Thus says the LORD: If I have not established my covenant with day and night and the fixed order of heaven and earth, then I will reject the offspring of Jacob and David my servant and will not choose one of his offspring to rule over the offspring of Abraham, Isaac, and Jacob. For I will restore their fortunes and will have mercy on them. (Jer. 33:25–26)
This readily suggests that the restoration of Israel and of Davidic rule following judgment (cf. Jer. 33:24) is to be celebrated as the consequence of YHWH’s faithfulness to the patriarchs. This is getting us closer to Jesus’ saying.
5. Even after the catastrophe of AD 70 we hear the promise reiterated: “And I will return them to the land, which I swore to their fathers, to Abraham and to Isaac and to Jacob, and they will rule over it, and I will multiply them, and they will not diminish” (2 Bar. 2:34).
6. The image of an eschatological banquet is usually traced back to Isaiah. Jerusalem has been ruined, but a day will come when the Lord will “punish the host of heaven, in heaven, and the kings of the earth, on the earth”, and then the Lord will reign “on Mount Zion and in Jerusalem” (Is. 24:12, 21, 23). Then comes the feast:
On this mountain the LORD of hosts will make for all peoples a feast of rich food, a feast of well-aged wine, of rich food full of marrow, of aged wine well refined. And he will swallow up on this mountain the covering that is cast over all peoples, the veil that is spread over all nations. He will swallow up death forever; and the Lord GOD will wipe away tears from all faces, and the reproach of his people he will take away from all the earth, for the LORD has spoken. (Is. 25:6–8)
When YHWH restores Jerusalem, and his enemies have been defeated, the nations will be invited to a celebratory banquet. The curse of the covenant (cf. Is. 24:6) will be brought to an end, and the disgrace that Jerusalem has suffered in the eyes of the nations will be removed. There is no reference to Abraham, Isaac and Jacob here, but it seems reasonable to line this up with the previous two points about the significance of the promise to the patriarchs.
The feast will be “for all peoples”, but this should not be taken to mean that Isaiah envisaged the incorporation of non-Jews into the renewed covenant people. Heads of state will go to Rome to celebrate the inauguration of a new pope, but that doesn’t make them all Catholics.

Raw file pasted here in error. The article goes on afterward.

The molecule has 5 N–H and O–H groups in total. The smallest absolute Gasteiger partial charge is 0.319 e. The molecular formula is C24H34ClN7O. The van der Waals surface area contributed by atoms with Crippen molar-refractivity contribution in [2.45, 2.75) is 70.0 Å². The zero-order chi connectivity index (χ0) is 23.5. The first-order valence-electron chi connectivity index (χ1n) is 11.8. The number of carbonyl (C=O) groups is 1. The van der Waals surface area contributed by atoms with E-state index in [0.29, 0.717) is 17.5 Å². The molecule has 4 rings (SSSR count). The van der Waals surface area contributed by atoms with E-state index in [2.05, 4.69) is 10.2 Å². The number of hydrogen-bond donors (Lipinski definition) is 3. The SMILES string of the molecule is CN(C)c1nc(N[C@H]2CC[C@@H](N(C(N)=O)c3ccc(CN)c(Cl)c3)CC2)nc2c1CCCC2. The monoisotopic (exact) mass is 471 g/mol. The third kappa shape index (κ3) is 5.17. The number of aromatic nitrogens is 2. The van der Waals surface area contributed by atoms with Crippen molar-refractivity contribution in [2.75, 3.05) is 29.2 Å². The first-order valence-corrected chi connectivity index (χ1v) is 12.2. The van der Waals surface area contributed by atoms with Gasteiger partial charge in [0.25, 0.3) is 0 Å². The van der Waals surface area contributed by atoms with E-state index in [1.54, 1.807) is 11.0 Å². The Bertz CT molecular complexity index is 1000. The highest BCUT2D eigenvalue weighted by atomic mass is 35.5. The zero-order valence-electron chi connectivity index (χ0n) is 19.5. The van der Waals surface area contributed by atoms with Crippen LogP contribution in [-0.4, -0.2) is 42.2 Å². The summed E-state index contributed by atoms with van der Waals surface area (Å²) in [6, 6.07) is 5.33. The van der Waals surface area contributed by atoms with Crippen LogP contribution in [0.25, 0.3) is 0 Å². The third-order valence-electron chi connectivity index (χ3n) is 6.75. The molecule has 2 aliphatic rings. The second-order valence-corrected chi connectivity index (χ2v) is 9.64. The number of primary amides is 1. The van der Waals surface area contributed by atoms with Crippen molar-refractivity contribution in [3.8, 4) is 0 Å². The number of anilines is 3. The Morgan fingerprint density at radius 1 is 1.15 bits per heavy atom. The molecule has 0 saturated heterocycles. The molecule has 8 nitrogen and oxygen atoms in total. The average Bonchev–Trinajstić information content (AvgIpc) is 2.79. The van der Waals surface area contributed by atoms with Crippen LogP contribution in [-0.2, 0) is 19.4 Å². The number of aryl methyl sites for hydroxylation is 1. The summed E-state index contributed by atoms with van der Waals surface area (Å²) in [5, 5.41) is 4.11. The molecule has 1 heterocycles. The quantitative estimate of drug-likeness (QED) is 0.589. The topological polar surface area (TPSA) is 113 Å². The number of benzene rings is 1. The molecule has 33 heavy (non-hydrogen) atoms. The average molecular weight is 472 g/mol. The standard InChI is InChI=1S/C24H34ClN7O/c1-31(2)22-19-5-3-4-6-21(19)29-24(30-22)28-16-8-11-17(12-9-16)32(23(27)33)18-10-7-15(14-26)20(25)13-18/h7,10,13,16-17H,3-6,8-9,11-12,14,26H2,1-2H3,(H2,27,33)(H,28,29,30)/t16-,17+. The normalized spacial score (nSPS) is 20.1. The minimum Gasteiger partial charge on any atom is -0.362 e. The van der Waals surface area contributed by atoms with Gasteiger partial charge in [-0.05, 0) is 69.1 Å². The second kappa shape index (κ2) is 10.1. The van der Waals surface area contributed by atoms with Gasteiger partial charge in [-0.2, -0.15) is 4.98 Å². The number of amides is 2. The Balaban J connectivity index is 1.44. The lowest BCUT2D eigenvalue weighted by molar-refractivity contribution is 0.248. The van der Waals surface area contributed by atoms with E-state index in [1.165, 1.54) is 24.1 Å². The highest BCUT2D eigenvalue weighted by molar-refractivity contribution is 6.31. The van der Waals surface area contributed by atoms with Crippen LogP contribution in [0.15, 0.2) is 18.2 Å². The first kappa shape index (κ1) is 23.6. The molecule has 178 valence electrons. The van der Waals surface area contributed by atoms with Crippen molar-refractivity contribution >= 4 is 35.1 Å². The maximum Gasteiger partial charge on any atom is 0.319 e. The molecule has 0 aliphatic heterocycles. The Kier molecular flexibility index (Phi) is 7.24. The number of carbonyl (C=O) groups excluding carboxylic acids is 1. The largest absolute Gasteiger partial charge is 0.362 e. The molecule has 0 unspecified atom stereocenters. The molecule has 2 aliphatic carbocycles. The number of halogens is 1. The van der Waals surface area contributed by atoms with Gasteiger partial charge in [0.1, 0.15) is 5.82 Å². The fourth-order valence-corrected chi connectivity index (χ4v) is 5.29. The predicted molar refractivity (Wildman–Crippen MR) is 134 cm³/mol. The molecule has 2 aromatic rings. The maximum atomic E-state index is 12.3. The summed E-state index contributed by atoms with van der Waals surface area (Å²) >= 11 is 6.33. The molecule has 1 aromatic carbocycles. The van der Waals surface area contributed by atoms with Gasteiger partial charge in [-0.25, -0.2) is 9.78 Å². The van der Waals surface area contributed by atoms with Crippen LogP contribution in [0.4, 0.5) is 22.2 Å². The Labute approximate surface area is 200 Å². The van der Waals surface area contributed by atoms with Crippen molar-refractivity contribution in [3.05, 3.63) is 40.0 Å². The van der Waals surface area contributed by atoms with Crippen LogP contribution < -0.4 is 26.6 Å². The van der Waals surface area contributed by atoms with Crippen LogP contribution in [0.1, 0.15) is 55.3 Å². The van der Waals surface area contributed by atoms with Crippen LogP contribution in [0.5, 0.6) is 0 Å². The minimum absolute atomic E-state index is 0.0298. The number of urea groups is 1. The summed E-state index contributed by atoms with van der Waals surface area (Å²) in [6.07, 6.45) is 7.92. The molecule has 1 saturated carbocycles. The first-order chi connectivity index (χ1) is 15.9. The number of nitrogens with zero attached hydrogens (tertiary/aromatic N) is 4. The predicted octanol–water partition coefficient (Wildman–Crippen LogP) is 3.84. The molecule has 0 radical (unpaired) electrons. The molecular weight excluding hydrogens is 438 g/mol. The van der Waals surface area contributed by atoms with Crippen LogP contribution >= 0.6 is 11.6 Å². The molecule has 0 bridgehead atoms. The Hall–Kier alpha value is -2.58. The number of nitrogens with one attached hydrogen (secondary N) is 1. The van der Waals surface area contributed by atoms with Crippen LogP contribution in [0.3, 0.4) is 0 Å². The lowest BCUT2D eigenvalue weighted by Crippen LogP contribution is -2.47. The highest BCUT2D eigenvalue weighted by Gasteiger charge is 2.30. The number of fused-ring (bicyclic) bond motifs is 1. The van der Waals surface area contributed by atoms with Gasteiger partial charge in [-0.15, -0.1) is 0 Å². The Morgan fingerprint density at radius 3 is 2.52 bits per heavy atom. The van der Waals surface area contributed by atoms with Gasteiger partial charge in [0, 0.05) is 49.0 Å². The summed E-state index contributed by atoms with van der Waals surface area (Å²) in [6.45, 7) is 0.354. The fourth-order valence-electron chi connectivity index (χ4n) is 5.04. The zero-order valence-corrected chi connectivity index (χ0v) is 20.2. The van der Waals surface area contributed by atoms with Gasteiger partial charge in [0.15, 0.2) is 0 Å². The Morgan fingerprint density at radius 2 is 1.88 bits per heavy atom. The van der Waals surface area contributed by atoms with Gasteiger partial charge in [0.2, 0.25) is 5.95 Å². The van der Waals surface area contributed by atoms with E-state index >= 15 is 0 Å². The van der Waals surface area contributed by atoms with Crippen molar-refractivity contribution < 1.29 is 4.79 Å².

The ideal relationship between Israel and the nations is expressed in Isaiah 26:9: “when your judgments are in the land, the inhabitants of the world learn righteousness” (Is. 26:9). Restored Israel is a model society, from which the nations as nations will learn the ways of righteousness. Other Old Testament passages confirm this (cf. Is. 2:2-4; Mic. 4:1-4; Zech. 2:11-12; 8:20-23).
7. The reconciliation of the “poor” and repentant—the lost sheep of the house of Israel—with Abraham is a strong theme in Luke. The beggar Lazarus is carried by angels to be with Abraham when he dies (Lk. 16:22); Jesus says of the tax collector Zacchaeus, “Today salvation has come to this house, since he also is a son of Abraham” (Lk. 19:9); and I think it likely that the father in the parable of the prodigal son (Lk. 15:11-32), with whom the wayward son is reunited, celebrated with an extravagant feast, is better identified with Abraham than with God. This motif is solely focused on Israel.
8. When Jesus is travelling towards Jerusalem, someone asks him whether those who are saved will be few (Lk. 13:22-23). This is a question about the survival of Jews in Galilee and Judah when Jerusalem is destroyed by Rome. Jesus urges them to enter by the narrow gate because many Jews will be excluded from the presence of Abraham, Isaac and Jacob, and all the prophets, in the kingdom of God. Indeed, “people will come from east and west, and from north and south, and recline at table in the kingdom of God” (Lk. 13:29). Gentiles are not in view in this passage.
So where does all this leave us? If sitting at table with Abraham, Isaac and Jacob conforms to Isaiah’s feast for all peoples, it may well be that Jesus envisaged the presence of righteous Gentiles, Gentiles who understood what YHWH was doing, at the glorious celebration of the restoration of Israel. But in Jewish prophetic expectation it is always diaspora Jews who come from east and west and north and south (Ps. 107:2-3; Is. 43:5-6; 49:12; Jer. 3:18; Zech. 8:7), so the main polemical point appears to be that the current régime (the “sons of the kingdom”) will be replaced by displaced and marginalised Jews. This is what the parable of the wedding feast is all about.
So on the day of the unorthodox restoration of Israel, following the catastrophe of the war against Rome, many Gentiles will be in attendance, paying homage to the God of Israel, but the dividing wall of the Law will not have been removed.